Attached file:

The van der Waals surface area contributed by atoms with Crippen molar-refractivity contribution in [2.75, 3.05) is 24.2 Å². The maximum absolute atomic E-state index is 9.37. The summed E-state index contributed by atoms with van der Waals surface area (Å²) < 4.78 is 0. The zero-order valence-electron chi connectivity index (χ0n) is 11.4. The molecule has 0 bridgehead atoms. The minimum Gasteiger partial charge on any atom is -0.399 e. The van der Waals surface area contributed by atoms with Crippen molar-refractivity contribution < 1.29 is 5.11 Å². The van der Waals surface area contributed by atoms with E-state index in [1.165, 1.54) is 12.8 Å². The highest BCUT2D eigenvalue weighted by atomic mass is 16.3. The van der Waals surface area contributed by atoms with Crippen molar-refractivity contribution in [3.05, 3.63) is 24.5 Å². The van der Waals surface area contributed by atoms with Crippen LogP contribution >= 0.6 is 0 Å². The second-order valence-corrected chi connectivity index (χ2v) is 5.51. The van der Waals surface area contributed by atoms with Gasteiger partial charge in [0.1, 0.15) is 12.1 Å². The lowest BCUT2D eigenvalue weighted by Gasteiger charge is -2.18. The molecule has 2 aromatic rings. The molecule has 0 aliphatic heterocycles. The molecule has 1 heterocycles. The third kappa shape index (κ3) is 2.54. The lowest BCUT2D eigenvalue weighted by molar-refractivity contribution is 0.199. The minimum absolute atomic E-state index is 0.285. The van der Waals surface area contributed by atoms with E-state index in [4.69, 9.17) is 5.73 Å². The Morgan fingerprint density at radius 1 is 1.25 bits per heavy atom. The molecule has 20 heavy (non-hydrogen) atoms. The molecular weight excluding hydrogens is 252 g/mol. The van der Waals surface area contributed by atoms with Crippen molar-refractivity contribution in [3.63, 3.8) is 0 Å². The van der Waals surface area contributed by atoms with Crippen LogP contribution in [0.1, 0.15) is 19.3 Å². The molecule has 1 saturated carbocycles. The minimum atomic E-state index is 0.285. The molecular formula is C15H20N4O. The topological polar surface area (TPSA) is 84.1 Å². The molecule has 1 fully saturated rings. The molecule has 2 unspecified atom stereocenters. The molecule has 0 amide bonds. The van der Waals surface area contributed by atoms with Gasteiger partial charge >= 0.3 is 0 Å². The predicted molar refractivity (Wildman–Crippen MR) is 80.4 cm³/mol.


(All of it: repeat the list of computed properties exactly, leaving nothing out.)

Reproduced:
The van der Waals surface area contributed by atoms with Crippen molar-refractivity contribution in [2.75, 3.05) is 24.2 Å². The maximum absolute atomic E-state index is 9.37. The summed E-state index contributed by atoms with van der Waals surface area (Å²) < 4.78 is 0. The zero-order valence-electron chi connectivity index (χ0n) is 11.4. The molecule has 0 bridgehead atoms. The minimum Gasteiger partial charge on any atom is -0.399 e. The van der Waals surface area contributed by atoms with Crippen molar-refractivity contribution < 1.29 is 5.11 Å². The van der Waals surface area contributed by atoms with E-state index in [1.165, 1.54) is 12.8 Å². The highest BCUT2D eigenvalue weighted by atomic mass is 16.3. The van der Waals surface area contributed by atoms with Crippen molar-refractivity contribution in [3.05, 3.63) is 24.5 Å². The van der Waals surface area contributed by atoms with Crippen LogP contribution >= 0.6 is 0 Å². The second-order valence-corrected chi connectivity index (χ2v) is 5.51. The van der Waals surface area contributed by atoms with Gasteiger partial charge in [0.1, 0.15) is 12.1 Å². The lowest BCUT2D eigenvalue weighted by Gasteiger charge is -2.18. The molecule has 2 aromatic rings. The molecule has 0 aliphatic heterocycles. The molecule has 1 heterocycles. The third kappa shape index (κ3) is 2.54. The lowest BCUT2D eigenvalue weighted by molar-refractivity contribution is 0.199. The minimum absolute atomic E-state index is 0.285. The van der Waals surface area contributed by atoms with E-state index in [4.69, 9.17) is 5.73 Å². The Morgan fingerprint density at radius 1 is 1.25 bits per heavy atom. The molecule has 20 heavy (non-hydrogen) atoms. The molecular weight excluding hydrogens is 252 g/mol. The van der Waals surface area contributed by atoms with Crippen molar-refractivity contribution in [3.63, 3.8) is 0 Å². The van der Waals surface area contributed by atoms with Crippen LogP contribution in [0.1, 0.15) is 19.3 Å². The molecule has 1 saturated carbocycles. The minimum atomic E-state index is 0.285. The molecular formula is C15H20N4O. The topological polar surface area (TPSA) is 84.1 Å². The molecule has 1 fully saturated rings. The molecule has 2 unspecified atom stereocenters. The molecule has 0 amide bonds. The van der Waals surface area contributed by atoms with Gasteiger partial charge >= 0.3 is 0 Å². The predicted molar refractivity (Wildman–Crippen MR) is 80.4 cm³/mol.